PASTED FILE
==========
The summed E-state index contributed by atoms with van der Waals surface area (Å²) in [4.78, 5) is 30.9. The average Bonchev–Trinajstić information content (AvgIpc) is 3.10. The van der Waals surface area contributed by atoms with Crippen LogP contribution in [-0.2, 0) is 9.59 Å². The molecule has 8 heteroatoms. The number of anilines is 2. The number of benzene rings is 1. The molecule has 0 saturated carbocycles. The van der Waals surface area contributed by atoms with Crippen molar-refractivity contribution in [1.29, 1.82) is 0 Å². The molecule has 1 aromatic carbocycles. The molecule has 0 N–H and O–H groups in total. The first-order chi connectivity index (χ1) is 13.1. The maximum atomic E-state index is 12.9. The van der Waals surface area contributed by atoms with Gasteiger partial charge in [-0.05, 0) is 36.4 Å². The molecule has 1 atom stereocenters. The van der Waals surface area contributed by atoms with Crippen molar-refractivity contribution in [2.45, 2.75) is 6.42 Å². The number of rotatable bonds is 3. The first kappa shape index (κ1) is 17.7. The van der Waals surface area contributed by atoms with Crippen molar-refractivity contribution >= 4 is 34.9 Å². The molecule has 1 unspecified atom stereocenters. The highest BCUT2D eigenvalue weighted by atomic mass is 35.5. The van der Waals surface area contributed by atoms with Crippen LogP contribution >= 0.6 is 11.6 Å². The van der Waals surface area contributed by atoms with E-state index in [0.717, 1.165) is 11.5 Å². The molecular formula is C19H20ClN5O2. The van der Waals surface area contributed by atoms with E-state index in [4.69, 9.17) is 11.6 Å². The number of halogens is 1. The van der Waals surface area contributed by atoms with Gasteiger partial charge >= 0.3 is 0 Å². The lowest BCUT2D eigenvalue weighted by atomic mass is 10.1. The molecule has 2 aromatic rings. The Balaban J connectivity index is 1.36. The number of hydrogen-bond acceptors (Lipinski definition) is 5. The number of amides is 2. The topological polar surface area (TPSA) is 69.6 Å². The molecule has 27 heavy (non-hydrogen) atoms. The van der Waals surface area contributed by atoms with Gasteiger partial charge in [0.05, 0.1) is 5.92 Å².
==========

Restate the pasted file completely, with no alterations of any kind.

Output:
The summed E-state index contributed by atoms with van der Waals surface area (Å²) in [4.78, 5) is 30.9. The average Bonchev–Trinajstić information content (AvgIpc) is 3.10. The van der Waals surface area contributed by atoms with Crippen LogP contribution in [-0.2, 0) is 9.59 Å². The molecule has 8 heteroatoms. The number of anilines is 2. The number of benzene rings is 1. The molecule has 0 saturated carbocycles. The van der Waals surface area contributed by atoms with Crippen molar-refractivity contribution in [1.29, 1.82) is 0 Å². The molecule has 1 aromatic carbocycles. The molecule has 0 N–H and O–H groups in total. The first-order chi connectivity index (χ1) is 13.1. The maximum atomic E-state index is 12.9. The van der Waals surface area contributed by atoms with Gasteiger partial charge in [-0.05, 0) is 36.4 Å². The molecule has 1 atom stereocenters. The van der Waals surface area contributed by atoms with Crippen molar-refractivity contribution in [2.45, 2.75) is 6.42 Å². The number of rotatable bonds is 3. The first kappa shape index (κ1) is 17.7. The van der Waals surface area contributed by atoms with Crippen molar-refractivity contribution >= 4 is 34.9 Å². The molecule has 1 unspecified atom stereocenters. The highest BCUT2D eigenvalue weighted by atomic mass is 35.5. The van der Waals surface area contributed by atoms with Crippen LogP contribution >= 0.6 is 11.6 Å². The van der Waals surface area contributed by atoms with E-state index in [0.717, 1.165) is 11.5 Å². The molecular formula is C19H20ClN5O2. The van der Waals surface area contributed by atoms with E-state index in [4.69, 9.17) is 11.6 Å². The number of halogens is 1. The van der Waals surface area contributed by atoms with Gasteiger partial charge >= 0.3 is 0 Å². The lowest BCUT2D eigenvalue weighted by atomic mass is 10.1. The molecule has 2 aromatic rings. The Balaban J connectivity index is 1.36. The number of hydrogen-bond acceptors (Lipinski definition) is 5. The number of amides is 2. The topological polar surface area (TPSA) is 69.6 Å². The molecule has 27 heavy (non-hydrogen) atoms. The van der Waals surface area contributed by atoms with Gasteiger partial charge in [0.05, 0.1) is 5.92 Å².